Conflicts & War

Palestine settlement minister: Peace is built by both sides, not just one

By Laura Fernández Palomo

Ramallah, the West Bank, Jul 10 (efe-epa).- Palestinian settlement minister Walid Assaf does not buy into Israel’s attempts to downplay its plans to annex swathes of occupied territory in the West Bank.

In his opinion the United States-backed proposal, wholly rejected by the Palestinian authorities, should be scrapped altogether and both parties should return to the negotiating table with a blank slate.

Assaf’s unusual job post — the head of the National Commission against the Annexation Wall and Colonies — reflects the unique complexities of the situation in the region.

Israel’s government also has a settlement ministry, but its job, contrary to Assaf’s, is to protect Israeli settlements in the West Bank.

Assaf’s job does not hinge directly on the Palestinian National Authority but rather the Palestinian Liberation Organization, which also represents the Palestinian diaspora and handles negotiations with Israel.

The proposed annexation of parts of the West Bank still does not have a start date, but Assaf believes Israel has been laying the groundwork for such a move since its 1967 occupation of the territory.

QUESTION: What do you know about the proposed annexation map?

ANSWER: The annexation map announced by (US President Donald) Trump in the Deal of the Century brings together different maps proposed by (Israeli Prime Minister Benjamin) Netanyahu, according to different Israeli media. It means Palestine will be a collection of cantons or islands separated by military checkpoints that will completely control the life of Palestinians. Israel has taken a lot of measures in the last 50 years to get to this point.

Q: Such as?

A: What has it done to get here? First of all it declared closed military areas in the center of the Jordan Valley, which Palestinians can’t access or use. Later it created nature reserves. Israel has planned to control the entire area since 1967 and that’s what’s happening now. The whole of the “nature reserves,” the military zones and everything else it announced which will be that Israel needs the whole Jordan Valley.

Q: What will happen to the Palestinian populations in these areas?

A: Israel doesn’t want to annex the populations, it wants to displace them. That means annexing uninhabited territory, surrounding towns and cities and taking control of empty places and irrigated farmland, which would keep the local residents closed-off and isolated and push them from their land. It also wants to alter the demographics of Palestine.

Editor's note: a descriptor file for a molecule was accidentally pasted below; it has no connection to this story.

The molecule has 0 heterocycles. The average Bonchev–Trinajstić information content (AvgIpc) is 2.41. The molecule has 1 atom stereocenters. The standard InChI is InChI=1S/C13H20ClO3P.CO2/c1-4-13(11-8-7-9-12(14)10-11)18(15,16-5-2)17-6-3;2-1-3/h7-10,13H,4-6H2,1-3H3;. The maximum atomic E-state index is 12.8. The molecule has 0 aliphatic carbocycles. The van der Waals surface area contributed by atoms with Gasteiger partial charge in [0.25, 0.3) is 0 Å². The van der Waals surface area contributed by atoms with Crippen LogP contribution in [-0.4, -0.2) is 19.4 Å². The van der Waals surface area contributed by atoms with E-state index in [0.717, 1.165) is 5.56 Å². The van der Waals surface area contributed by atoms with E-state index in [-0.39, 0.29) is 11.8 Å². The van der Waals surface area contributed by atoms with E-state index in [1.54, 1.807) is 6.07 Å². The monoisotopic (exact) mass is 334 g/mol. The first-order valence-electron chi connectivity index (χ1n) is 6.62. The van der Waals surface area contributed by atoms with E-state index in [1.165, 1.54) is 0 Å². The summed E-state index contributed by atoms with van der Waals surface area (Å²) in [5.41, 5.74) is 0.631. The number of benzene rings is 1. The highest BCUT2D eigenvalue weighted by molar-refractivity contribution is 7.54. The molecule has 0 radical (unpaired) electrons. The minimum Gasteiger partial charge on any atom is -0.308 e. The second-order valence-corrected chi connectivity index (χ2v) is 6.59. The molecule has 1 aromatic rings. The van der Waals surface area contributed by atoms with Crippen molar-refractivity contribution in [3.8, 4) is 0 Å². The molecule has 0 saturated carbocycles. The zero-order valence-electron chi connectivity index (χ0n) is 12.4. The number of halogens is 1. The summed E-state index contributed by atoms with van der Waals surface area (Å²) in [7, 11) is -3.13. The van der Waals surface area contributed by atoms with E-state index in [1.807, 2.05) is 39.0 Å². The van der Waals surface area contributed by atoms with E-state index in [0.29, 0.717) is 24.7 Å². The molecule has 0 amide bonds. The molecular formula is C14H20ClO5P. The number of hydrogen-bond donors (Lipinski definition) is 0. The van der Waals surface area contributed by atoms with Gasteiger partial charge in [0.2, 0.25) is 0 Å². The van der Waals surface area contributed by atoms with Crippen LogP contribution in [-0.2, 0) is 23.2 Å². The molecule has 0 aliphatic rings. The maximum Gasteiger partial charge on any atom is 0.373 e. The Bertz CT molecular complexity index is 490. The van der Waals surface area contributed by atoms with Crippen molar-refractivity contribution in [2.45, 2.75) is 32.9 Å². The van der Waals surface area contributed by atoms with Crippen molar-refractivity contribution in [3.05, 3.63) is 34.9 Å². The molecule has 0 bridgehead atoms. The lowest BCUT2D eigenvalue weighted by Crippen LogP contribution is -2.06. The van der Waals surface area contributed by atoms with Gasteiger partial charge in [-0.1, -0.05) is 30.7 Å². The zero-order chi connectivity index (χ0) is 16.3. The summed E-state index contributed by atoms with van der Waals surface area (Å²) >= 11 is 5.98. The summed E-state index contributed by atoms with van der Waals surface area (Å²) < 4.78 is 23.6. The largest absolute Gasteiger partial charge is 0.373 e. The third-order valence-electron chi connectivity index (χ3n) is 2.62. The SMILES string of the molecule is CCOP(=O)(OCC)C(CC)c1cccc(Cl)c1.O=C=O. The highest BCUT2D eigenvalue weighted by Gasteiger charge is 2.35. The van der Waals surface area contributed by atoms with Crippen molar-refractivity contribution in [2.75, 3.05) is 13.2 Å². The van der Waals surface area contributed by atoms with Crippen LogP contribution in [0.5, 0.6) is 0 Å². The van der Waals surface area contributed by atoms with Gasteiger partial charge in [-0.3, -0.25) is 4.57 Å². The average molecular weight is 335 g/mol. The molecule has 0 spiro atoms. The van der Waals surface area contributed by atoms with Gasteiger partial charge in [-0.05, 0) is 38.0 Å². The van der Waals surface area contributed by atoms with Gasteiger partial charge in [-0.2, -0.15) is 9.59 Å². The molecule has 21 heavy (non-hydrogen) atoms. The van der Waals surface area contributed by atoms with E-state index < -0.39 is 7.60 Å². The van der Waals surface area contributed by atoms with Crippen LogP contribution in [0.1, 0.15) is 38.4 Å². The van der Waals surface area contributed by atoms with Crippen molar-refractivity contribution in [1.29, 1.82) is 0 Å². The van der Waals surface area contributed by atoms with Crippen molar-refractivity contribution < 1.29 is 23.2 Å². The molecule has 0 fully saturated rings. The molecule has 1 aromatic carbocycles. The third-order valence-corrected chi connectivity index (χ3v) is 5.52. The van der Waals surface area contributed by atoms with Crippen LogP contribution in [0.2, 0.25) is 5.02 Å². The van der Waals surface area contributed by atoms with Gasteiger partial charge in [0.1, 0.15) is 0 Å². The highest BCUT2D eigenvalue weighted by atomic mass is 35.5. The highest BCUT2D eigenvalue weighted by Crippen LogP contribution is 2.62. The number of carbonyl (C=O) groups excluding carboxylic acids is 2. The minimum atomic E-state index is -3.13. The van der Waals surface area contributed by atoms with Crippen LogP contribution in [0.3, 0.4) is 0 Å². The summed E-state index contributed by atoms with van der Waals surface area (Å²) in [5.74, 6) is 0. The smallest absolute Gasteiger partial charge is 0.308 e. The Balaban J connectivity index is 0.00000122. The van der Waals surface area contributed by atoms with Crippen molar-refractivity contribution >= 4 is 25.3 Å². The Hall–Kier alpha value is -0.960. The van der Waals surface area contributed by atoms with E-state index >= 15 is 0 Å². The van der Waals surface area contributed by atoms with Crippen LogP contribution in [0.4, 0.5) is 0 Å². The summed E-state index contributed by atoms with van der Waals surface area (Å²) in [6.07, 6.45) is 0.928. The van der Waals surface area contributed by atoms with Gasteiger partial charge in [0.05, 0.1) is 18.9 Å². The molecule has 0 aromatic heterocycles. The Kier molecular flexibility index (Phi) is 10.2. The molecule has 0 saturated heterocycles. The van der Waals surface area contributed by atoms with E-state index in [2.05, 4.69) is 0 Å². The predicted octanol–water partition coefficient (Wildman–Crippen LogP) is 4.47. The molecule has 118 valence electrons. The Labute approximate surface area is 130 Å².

Q: What’s the difference between annexation and prolonged occupation?

A: With the annexation, the occupation goes from being temporary to permanent and a permanent occupation is colonization. Occupation is banned by international law and colonization is a war crime. Israel wants to take the land and exploit the natural resources. Controlling Palestine’s natural resources is true colonization. Israel already makes money off our lands.

Q: What is the West Bank like today?

A: Nowadays there are 747 control points and security entrances isolating Palestinian cities from one another and this (annexation) will turn Palestinian life into a torture. Israel will control the movement of people and goods in a bid to also control the Palestinian economy and prevent the establishment of a state. With these policies, Israel is pushing the region towards an explosion, towards war, not peace.

Q: What alternatives have you tabled?

A: We are still open to negotiations, but they must be based on international law, international resolutions and the resolutions of the United Nations Security Council and not on the ‘Deal of a Century.’ We will not accept any negotiation based on that. Palestinian leaders will work to prevent the cancellation of the Oslo Accords, which remain in place. The Palestinian Liberation Organization took part in those negotiations to secure a state alongside Israel, but it is impossible when Israel looks to remain in these lands, and those Accords will collapse.

Q: Is the Palestinian National Authority in danger? Could it disappear as some have said?

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